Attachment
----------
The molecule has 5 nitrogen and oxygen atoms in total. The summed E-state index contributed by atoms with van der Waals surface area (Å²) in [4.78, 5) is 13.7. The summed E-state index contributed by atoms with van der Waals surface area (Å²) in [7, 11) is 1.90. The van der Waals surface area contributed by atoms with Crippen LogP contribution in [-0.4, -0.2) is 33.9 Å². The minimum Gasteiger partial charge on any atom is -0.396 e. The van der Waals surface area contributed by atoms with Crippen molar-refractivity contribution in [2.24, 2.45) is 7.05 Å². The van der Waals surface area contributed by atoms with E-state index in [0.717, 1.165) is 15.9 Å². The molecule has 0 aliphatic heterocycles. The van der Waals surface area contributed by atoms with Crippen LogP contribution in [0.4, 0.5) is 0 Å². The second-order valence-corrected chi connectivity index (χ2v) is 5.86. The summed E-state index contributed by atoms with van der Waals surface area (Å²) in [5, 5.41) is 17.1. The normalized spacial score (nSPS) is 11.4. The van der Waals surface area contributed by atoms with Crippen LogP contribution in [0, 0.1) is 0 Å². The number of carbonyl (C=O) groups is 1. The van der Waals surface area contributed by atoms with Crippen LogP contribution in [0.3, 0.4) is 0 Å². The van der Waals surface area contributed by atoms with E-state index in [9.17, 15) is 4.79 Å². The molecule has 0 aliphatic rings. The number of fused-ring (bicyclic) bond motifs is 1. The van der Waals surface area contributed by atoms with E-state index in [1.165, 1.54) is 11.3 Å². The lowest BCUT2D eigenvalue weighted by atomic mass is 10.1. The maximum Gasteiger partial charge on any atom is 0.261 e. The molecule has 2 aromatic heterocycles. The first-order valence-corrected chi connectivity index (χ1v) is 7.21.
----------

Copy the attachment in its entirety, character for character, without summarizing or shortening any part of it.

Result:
The molecule has 5 nitrogen and oxygen atoms in total. The summed E-state index contributed by atoms with van der Waals surface area (Å²) in [4.78, 5) is 13.7. The summed E-state index contributed by atoms with van der Waals surface area (Å²) in [7, 11) is 1.90. The van der Waals surface area contributed by atoms with Crippen LogP contribution in [-0.4, -0.2) is 33.9 Å². The minimum Gasteiger partial charge on any atom is -0.396 e. The van der Waals surface area contributed by atoms with Crippen molar-refractivity contribution in [2.24, 2.45) is 7.05 Å². The van der Waals surface area contributed by atoms with E-state index in [0.717, 1.165) is 15.9 Å². The molecule has 0 aliphatic heterocycles. The van der Waals surface area contributed by atoms with Crippen LogP contribution in [0.4, 0.5) is 0 Å². The second-order valence-corrected chi connectivity index (χ2v) is 5.86. The summed E-state index contributed by atoms with van der Waals surface area (Å²) in [5, 5.41) is 17.1. The normalized spacial score (nSPS) is 11.4. The van der Waals surface area contributed by atoms with Crippen LogP contribution in [0, 0.1) is 0 Å². The number of carbonyl (C=O) groups is 1. The van der Waals surface area contributed by atoms with Crippen LogP contribution in [0.3, 0.4) is 0 Å². The van der Waals surface area contributed by atoms with E-state index in [9.17, 15) is 4.79 Å². The molecule has 0 aliphatic rings. The number of fused-ring (bicyclic) bond motifs is 1. The van der Waals surface area contributed by atoms with E-state index in [1.165, 1.54) is 11.3 Å². The lowest BCUT2D eigenvalue weighted by atomic mass is 10.1. The maximum Gasteiger partial charge on any atom is 0.261 e. The molecule has 2 aromatic heterocycles. The first-order valence-corrected chi connectivity index (χ1v) is 7.21.